Both groups improved, but the improvement was much more dramatic in the group that did qi gong and practiced mindfulness, Dr. Przekop said.
The nonpharmacologic intervention produced better results in headache frequency, headache pain intensity, general health, social activity, and number of tender points in the trapezius, cervical spine, and superior occipital notch than did pharmacologic treatment (P = .001 for all 5 measures).
Over the 6-month period, headache frequency decreased from 23.9 to 16.4 in the pharmacologic treatment group and from 22.3 to 4.9 in the nonpharmacologic group.
"Their perception of their general health improved, and most of these kids actually did quite well," Dr. Przekop said.
"If you meet these kids, they're not doing well in school, they don't have friends, they're staying home, they don't feel good about themselves. That's the thing I wanted to change, and that actually improved," he pointed out. "I think they were able to cope with their overall pain and overall stress and change the way they perceived the world and how they perceived themselves.
"Most pain has a cognitive component, which is how you perceive the world, how you perceive yourself, how you perceive life, and it has an emotional component where these children can't handle negative emotions. That's the thing that really changes with this treatment," he said.
One potential problem is that insurance often will not pay for nonpharmacologic treatment, Dr. Przekop noted.
"These groups were divided pretty much by what insurance would pay. All insurance plans will pay for amitriptyline and gabapentin; few insurances will pay for the other. Some of the kids actually heard that the kids on the non-pharmacologic treatment were improving, and the parents then came and paid cash. It's sad, but that's the state of affairs that we're in now."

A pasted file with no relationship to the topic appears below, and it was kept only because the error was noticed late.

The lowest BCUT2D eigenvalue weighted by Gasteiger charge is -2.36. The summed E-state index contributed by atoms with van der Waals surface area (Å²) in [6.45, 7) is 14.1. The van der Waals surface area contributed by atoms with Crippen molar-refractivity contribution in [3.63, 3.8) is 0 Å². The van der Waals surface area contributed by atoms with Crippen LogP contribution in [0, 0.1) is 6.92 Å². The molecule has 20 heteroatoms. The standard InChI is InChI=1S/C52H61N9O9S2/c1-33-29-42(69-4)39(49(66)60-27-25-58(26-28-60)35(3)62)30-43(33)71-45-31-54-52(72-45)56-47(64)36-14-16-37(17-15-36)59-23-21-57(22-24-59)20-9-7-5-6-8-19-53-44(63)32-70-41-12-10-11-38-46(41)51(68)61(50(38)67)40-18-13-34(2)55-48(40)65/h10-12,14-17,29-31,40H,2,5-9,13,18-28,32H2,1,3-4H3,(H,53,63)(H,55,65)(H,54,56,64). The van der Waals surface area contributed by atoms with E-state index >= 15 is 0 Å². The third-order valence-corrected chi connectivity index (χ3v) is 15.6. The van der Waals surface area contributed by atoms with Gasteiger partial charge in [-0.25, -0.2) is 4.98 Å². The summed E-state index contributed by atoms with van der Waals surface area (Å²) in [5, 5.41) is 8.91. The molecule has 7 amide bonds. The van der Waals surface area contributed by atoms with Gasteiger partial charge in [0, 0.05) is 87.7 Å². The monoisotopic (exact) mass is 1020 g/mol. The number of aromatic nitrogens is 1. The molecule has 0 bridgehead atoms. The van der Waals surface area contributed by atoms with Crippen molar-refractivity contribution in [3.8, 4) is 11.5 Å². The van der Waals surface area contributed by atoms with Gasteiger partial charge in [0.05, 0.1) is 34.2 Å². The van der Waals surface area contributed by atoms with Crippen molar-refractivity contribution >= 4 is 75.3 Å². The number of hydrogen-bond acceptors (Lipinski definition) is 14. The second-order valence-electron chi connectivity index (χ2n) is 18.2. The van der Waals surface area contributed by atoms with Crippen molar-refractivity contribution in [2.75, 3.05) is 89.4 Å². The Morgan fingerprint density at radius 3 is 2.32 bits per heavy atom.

Teens Want Control of Their Lives
"Also, the parents are very concerned about beginning their children on these medications, especially over the long run, so this is a great opportunity to begin to say that these non pharmacological things actually do work as good, if not better than medications," he said."I've never seen anything quite like this before, and I think it makes some sense, because when pediatric patients come in they are looking for ways to maintain control of their lives without the use of medications, and if you create the opportunity, many of them will grab on to it," Dr. Hevern, who is also a practitioner at Elliot Pain Management Center in Manchester, New Hampshire, said.
Dr. Przekop and Dr. Hevern have disclosed no relevant financial relationships.